BIRDY ON THE ART OF THE BREAK-UP ALBUM“In the end it was a little bit like a diary, it was cathartic, like writing letters.”
“Take your broken heart, make it into art,” so said Carrie Fisher, an observationalist to the core. The thing is, sometimes – in fact, a lot of the time – it can take the long way round to get there. To arrive at that blissful state of acceptance and clarity, of finally picking up the shards of self and sticking this mysterious you, that was so intrinsically melded to them, back together again. In the thick of heartbreak, everything is far too muddled to fully make sense of – a feeling felt by songwriter Birdy (real name Jasmine Lucilla Elizabeth Jennifer van den Bogaerde) upon attempting to put into song the grief of getting over her first love. She couldn’t – for years. While being well-versed in heart dissection from the age of eight and finding fame at 14 years old after releasing a tortured-angel-voice version of Bon Iver’s song 'Skinny Love' a decade ago, drawing on her own lived experienced proved daunting at best, impossible at worst. Though time and travel helped to probe an emotional unblocking, which transformed into her latest album, Young Heart. It’s a beautifully raw record, charting the psychological seasons you weather when navigating a particularly bad breakup. The pain, confusion, longing, joy, enlightenment… all of it. To celebrate its release later this month, we sat down (virtually) with the singer, on a sunny Tuesday afternoon, to talk love, loss and starting over again.
“I don’t listen to much happy music”
“I DON'T LISTEN TO MUCH HAPPY MUSIC”
THE SOUND OF MUSIC
“I felt like I couldn’t listen to the music at the beginning of the heartbreak. For six months I just couldn’t – I found it too emotional. I remember my sister put something on and I’d just look at her, she’d be like ‘ooh sorry…’ I guess when you hear a love song you can relate to it and I didn’t want to be sad, I was trying to avoid that. I don’t listen to much happy music [laughs] - when I was writing this album I was listening to a lot of Nina Simone, Etta James, Nick Drake and Joni Mitchell.”
“I’m in my flat in London at the moment. But I was basically with my family in the New Forest for most of last year; I'd have to drive a few miles just to hotspot my phone. It was nice just to be with my family though – usually I’m travelling, away from home, but to have a summer and be outside together was lovely. I have three brothers and one sister – we’re all very artistic and musical, so there’s quite a lot of energy all at once. Though in this time I’ve learnt I’m actually quite good at being alone. I’m used to travelling and being in strange hotel rooms: that’s where I do most of my writing and most of my thinking. I’m not hugely religious but I’m quite a spiritual person and when I’m writing I feel quite connected to something, whatever it is, and trusting in that.”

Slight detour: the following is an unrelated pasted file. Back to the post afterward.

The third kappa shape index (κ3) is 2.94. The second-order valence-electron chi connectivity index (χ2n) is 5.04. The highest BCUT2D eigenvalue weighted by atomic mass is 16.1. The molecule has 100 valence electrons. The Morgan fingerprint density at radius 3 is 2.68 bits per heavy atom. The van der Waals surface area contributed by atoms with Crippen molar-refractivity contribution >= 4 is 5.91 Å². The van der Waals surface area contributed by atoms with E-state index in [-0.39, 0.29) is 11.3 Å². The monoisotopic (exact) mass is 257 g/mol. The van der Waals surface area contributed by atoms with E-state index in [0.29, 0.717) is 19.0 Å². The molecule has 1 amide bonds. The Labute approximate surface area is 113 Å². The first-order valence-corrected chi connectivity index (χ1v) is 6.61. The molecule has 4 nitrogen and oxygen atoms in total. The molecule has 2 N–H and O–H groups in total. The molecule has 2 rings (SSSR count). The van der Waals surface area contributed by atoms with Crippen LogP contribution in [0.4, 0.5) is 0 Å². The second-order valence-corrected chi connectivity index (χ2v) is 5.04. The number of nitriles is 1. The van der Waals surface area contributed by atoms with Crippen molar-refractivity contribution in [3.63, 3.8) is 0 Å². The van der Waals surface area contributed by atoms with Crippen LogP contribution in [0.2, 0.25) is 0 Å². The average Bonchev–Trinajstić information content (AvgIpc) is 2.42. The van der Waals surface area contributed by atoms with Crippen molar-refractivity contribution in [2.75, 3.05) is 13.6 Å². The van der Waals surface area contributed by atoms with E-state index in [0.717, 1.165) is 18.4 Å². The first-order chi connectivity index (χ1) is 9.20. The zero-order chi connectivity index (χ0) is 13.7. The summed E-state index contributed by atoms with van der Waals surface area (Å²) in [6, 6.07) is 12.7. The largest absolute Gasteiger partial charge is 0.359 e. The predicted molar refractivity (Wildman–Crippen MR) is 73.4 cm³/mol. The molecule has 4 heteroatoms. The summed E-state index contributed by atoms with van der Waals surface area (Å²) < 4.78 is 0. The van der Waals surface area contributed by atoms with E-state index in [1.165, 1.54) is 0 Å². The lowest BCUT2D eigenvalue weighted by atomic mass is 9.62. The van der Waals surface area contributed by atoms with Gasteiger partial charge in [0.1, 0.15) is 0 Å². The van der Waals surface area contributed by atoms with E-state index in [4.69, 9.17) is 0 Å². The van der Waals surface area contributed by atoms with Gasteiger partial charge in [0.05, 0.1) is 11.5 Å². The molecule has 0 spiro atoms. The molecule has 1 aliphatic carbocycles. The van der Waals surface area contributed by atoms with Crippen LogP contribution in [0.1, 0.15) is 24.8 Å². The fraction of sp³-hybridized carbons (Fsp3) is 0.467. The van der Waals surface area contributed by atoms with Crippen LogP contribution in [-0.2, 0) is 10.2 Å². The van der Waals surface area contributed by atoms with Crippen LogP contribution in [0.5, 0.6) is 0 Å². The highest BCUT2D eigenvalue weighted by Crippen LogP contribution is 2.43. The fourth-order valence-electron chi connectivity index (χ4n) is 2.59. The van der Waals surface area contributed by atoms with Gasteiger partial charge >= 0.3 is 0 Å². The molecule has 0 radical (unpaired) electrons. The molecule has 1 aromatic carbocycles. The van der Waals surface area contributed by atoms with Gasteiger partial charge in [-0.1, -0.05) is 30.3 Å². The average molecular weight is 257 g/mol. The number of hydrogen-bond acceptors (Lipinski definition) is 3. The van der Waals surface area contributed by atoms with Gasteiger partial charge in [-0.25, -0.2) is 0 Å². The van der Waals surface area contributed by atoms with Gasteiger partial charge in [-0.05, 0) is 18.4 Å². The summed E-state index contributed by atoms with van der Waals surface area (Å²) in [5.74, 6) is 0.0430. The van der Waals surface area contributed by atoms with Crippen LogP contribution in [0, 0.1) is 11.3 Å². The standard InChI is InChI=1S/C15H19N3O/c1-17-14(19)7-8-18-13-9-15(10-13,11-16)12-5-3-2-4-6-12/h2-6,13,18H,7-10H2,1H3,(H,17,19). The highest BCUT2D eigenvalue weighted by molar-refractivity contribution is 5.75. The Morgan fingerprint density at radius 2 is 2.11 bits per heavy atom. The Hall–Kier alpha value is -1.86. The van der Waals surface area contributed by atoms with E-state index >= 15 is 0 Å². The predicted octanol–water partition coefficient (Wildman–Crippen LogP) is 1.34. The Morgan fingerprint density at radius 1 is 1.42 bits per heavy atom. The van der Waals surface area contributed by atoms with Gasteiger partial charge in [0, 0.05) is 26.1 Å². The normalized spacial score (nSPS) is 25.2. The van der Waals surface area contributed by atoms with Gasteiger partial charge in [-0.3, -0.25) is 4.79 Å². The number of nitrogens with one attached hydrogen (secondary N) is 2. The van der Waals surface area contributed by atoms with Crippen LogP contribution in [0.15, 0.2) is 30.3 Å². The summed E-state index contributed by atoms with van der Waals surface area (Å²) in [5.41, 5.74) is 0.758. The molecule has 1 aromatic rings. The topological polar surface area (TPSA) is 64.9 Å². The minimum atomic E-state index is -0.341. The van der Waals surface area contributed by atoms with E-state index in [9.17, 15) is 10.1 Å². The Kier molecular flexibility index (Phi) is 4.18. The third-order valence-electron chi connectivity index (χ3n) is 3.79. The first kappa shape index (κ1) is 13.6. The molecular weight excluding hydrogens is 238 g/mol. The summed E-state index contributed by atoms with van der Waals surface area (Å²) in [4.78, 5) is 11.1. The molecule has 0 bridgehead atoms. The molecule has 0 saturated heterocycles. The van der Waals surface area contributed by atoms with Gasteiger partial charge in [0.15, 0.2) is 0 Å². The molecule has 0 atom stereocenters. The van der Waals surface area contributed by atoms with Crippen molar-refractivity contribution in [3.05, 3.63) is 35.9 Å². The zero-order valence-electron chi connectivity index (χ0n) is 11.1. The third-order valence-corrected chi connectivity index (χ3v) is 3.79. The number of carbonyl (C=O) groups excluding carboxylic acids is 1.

"There’s never really closure when you break up. It always feels like a possibility that in the future you’ll come back to this person. At some point you have to move on and leave those questions unanswered."
THE JOURNEY OF HEARTBREAK
“There’s never really closure when you break up. It always feels like there's a possibility that in the future you’ll come back to this person. At some point you have to move on and leave those questions unanswered. The album explores the different stages of how you feel and how time changes how you look at a person and your time together. There’s one song called New Moon, which is about new beginnings. It deals with that grief, because it can feel like that. You can’t talk to this person anymore, they’re no longer in your life. It’s really hard to imagine experiencing a feeling as strong as that again. Ultimately, I think it [heartache] helped me musically to be truer to myself. Because it was such an important subject, so personal to me, that if it wasn’t right, I refused to do it. The heartache sort of guided me, whereas on past records I’ve been afraid to be completely honest.”
“IN THE END IT WAS A LITTLE BIT LIKE A DIARY”
“In the end it was a little bit like a diary”
"A change of scene always helps me feel more creative or inspired."
“A change of scene always helps me feel more creative or inspired. On this record it was hard because sometimes I really didn’t want to be writing and there was nothing I could do about that. But I think just observing things really helps. I loved being in LA, inspired by Joni Mitchell. And Nashville - it never feels like anyone has any ulterior motives out there. People are just writing because they’re enjoying it, they’re never like ‘oh I really need to get a hit today!’ So I think that worked for me. In the end it was a little bit like a diary, it was cathartic, like writing letters. I feel at peace with it all. It’s a really nice feeling.”